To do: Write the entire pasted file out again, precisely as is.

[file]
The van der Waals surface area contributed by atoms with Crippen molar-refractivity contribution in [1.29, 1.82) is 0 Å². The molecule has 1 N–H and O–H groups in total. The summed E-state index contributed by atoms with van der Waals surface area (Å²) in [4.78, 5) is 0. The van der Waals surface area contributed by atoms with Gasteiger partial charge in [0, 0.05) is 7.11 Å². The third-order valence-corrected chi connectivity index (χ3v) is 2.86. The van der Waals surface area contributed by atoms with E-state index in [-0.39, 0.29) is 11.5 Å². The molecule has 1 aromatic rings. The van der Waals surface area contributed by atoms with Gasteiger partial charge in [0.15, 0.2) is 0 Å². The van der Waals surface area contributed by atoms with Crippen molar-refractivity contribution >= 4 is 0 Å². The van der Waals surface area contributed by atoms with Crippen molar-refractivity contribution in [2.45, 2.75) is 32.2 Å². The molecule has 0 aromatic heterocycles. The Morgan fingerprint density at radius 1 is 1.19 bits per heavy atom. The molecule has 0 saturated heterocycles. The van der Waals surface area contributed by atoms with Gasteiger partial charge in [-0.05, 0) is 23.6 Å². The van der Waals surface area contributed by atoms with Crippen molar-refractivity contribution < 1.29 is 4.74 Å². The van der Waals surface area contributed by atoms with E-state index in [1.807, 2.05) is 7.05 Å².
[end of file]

The van der Waals surface area contributed by atoms with Crippen molar-refractivity contribution in [1.29, 1.82) is 0 Å². The molecule has 1 N–H and O–H groups in total. The summed E-state index contributed by atoms with van der Waals surface area (Å²) in [4.78, 5) is 0. The van der Waals surface area contributed by atoms with Gasteiger partial charge in [0, 0.05) is 7.11 Å². The third-order valence-corrected chi connectivity index (χ3v) is 2.86. The van der Waals surface area contributed by atoms with E-state index in [-0.39, 0.29) is 11.5 Å². The molecule has 1 aromatic rings. The van der Waals surface area contributed by atoms with Gasteiger partial charge in [0.15, 0.2) is 0 Å². The van der Waals surface area contributed by atoms with Crippen molar-refractivity contribution >= 4 is 0 Å². The van der Waals surface area contributed by atoms with Crippen molar-refractivity contribution in [2.45, 2.75) is 32.2 Å². The molecule has 0 aromatic heterocycles. The Morgan fingerprint density at radius 1 is 1.19 bits per heavy atom. The molecule has 0 saturated heterocycles. The van der Waals surface area contributed by atoms with Gasteiger partial charge in [-0.05, 0) is 23.6 Å². The van der Waals surface area contributed by atoms with Crippen molar-refractivity contribution < 1.29 is 4.74 Å². The van der Waals surface area contributed by atoms with E-state index in [1.807, 2.05) is 7.05 Å².